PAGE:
The lament continues with the wail that God, using the Babylonians as His instrument, had crushed the might of Judah’s army under His feet, and had trampled “the virgin, the daughter of Judah,” i.e., Jerusalem, as one would trample grapes in a winepress, reducing the once glorious city to rubble.


It isn’t difficult to see in this the foreshadowing of the later slaughter of the people, and destruction of Jerusalem by the Romans in AD 70, that extirpation being itself a paradigm of the more terrible future cataclysm that will occur in the now imminent Great Tribulation.


1:16.  “For these things I weep; mine eye, mine eye runneth down with water, because the comforter that should relieve my soul is far from me: my children are desolate, because the enemy prevailed.”


The tragedy of Judah’s weeping is that it came too late, and for the wrong reason.  She should have wept repentantly while there was still time to forsake her sin and return to God; and she should have wept, not for forfeited blessings, but for the sin that had resulted in that deprivation.  The ultimate tragedy is for a nation or individual to delay repentance until becoming as described in Pr 29:1, “He, that being often reproved hardeneth his neck, shall suddenly be destroyed, and that without remedy.” 


The God Who would have comforted her, had she turned back to Him in His time, had now become her Tormentor, leaving her without possibility of deliverance; and her children, who might have enjoyed His blessing, had become instead the objects of His wrath.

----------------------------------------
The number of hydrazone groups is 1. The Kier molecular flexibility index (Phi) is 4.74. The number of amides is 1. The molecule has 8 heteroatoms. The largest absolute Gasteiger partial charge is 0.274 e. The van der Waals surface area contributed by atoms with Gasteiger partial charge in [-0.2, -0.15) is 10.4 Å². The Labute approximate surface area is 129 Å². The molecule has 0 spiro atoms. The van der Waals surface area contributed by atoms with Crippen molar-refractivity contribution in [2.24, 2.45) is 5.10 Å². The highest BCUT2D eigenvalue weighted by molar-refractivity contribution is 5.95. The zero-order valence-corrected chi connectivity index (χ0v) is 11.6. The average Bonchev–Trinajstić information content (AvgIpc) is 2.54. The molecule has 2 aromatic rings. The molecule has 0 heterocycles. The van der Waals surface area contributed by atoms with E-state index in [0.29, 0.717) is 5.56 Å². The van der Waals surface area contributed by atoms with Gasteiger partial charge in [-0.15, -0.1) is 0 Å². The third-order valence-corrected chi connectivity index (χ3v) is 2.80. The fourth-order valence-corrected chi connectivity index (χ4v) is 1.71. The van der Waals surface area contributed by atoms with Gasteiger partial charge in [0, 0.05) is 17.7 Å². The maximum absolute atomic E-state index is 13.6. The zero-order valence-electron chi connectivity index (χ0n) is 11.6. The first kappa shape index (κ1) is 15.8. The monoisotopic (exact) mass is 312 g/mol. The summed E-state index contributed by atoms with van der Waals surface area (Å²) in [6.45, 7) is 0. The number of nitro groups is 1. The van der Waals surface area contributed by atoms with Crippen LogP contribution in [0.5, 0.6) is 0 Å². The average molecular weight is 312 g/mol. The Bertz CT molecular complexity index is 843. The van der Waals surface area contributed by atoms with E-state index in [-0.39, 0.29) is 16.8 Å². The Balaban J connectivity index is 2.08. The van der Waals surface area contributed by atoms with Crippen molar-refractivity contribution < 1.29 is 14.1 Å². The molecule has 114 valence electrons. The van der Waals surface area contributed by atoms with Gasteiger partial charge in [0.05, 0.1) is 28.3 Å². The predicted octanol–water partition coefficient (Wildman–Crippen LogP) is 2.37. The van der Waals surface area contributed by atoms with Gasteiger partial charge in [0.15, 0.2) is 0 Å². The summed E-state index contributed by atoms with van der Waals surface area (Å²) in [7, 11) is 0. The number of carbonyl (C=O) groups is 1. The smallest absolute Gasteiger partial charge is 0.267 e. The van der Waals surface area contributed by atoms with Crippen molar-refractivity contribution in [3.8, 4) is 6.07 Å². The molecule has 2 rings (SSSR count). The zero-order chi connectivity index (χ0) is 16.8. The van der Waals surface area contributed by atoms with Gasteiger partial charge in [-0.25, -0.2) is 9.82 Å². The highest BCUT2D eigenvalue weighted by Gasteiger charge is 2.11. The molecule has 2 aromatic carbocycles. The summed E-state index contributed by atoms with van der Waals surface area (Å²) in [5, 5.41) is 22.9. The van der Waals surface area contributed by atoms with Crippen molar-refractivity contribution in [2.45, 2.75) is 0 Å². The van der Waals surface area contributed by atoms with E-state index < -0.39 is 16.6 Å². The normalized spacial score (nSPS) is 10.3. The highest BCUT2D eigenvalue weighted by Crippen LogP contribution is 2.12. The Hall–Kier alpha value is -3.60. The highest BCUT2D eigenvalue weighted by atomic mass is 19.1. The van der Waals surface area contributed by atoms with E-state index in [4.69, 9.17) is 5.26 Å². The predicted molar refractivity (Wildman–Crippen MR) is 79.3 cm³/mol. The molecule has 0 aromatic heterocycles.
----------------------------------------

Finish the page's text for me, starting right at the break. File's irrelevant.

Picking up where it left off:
How bitter will be the weeping of those who ultimately find themselves in hell rather than in heaven, their sorrow compounded by the realization that their failure to instruct their children, has doomed those children to the same dreadful eternal doom!


1:17.  “Zion spreadeth forth her hands, and there is none to comfort her: the Lord hath commanded concerning Jacob, that his adversaries should be round about him: Jerusalem is as a menstrous woman among them.”


The term Zion speaks of Judah as a religious body: Jacob, as an earthy, rather than a spiritual nation; and Jerusalem, as a political entity.


Judah would stretch forth her hands in prayer, but in vain.  God would no longer be petitioned.  She might turn to her neighbors seeking aid, but God had made them her enemies.  And Jerusalem, once the center of government for the nations in the days of David and Solomon, had become instead an unclean object of contempt in their eyes.